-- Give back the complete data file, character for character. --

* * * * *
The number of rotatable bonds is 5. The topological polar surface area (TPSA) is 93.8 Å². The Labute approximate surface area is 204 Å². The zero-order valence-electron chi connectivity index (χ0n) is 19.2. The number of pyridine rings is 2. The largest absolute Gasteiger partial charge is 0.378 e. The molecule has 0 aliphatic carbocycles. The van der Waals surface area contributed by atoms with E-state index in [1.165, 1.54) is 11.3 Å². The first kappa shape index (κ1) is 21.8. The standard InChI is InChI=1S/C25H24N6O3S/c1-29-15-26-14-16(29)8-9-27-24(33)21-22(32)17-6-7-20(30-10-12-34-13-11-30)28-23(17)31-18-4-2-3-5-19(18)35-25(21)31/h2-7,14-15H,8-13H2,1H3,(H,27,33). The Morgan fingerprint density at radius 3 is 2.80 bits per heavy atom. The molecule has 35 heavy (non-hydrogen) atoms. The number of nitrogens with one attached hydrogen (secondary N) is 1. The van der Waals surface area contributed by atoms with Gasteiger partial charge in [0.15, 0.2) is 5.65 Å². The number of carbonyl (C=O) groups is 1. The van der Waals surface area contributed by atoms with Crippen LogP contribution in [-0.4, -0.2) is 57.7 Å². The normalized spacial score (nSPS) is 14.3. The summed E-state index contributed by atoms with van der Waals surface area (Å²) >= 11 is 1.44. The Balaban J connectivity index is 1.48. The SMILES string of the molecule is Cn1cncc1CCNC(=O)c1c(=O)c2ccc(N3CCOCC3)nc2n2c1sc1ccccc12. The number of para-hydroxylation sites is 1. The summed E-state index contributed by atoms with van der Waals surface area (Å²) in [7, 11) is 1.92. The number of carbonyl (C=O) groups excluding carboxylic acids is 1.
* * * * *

The number of rotatable bonds is 5. The topological polar surface area (TPSA) is 93.8 Å². The Labute approximate surface area is 204 Å². The zero-order valence-electron chi connectivity index (χ0n) is 19.2. The number of pyridine rings is 2. The largest absolute Gasteiger partial charge is 0.378 e. The molecule has 0 aliphatic carbocycles. The van der Waals surface area contributed by atoms with E-state index in [1.165, 1.54) is 11.3 Å². The first kappa shape index (κ1) is 21.8. The standard InChI is InChI=1S/C25H24N6O3S/c1-29-15-26-14-16(29)8-9-27-24(33)21-22(32)17-6-7-20(30-10-12-34-13-11-30)28-23(17)31-18-4-2-3-5-19(18)35-25(21)31/h2-7,14-15H,8-13H2,1H3,(H,27,33). The Morgan fingerprint density at radius 3 is 2.80 bits per heavy atom. The molecule has 35 heavy (non-hydrogen) atoms. The number of nitrogens with one attached hydrogen (secondary N) is 1. The van der Waals surface area contributed by atoms with Gasteiger partial charge in [0.15, 0.2) is 5.65 Å². The number of carbonyl (C=O) groups is 1. The van der Waals surface area contributed by atoms with Crippen LogP contribution in [-0.4, -0.2) is 57.7 Å². The normalized spacial score (nSPS) is 14.3. The summed E-state index contributed by atoms with van der Waals surface area (Å²) >= 11 is 1.44. The Balaban J connectivity index is 1.48. The SMILES string of the molecule is Cn1cncc1CCNC(=O)c1c(=O)c2ccc(N3CCOCC3)nc2n2c1sc1ccccc12. The number of para-hydroxylation sites is 1. The summed E-state index contributed by atoms with van der Waals surface area (Å²) in [7, 11) is 1.92. The number of carbonyl (C=O) groups excluding carboxylic acids is 1.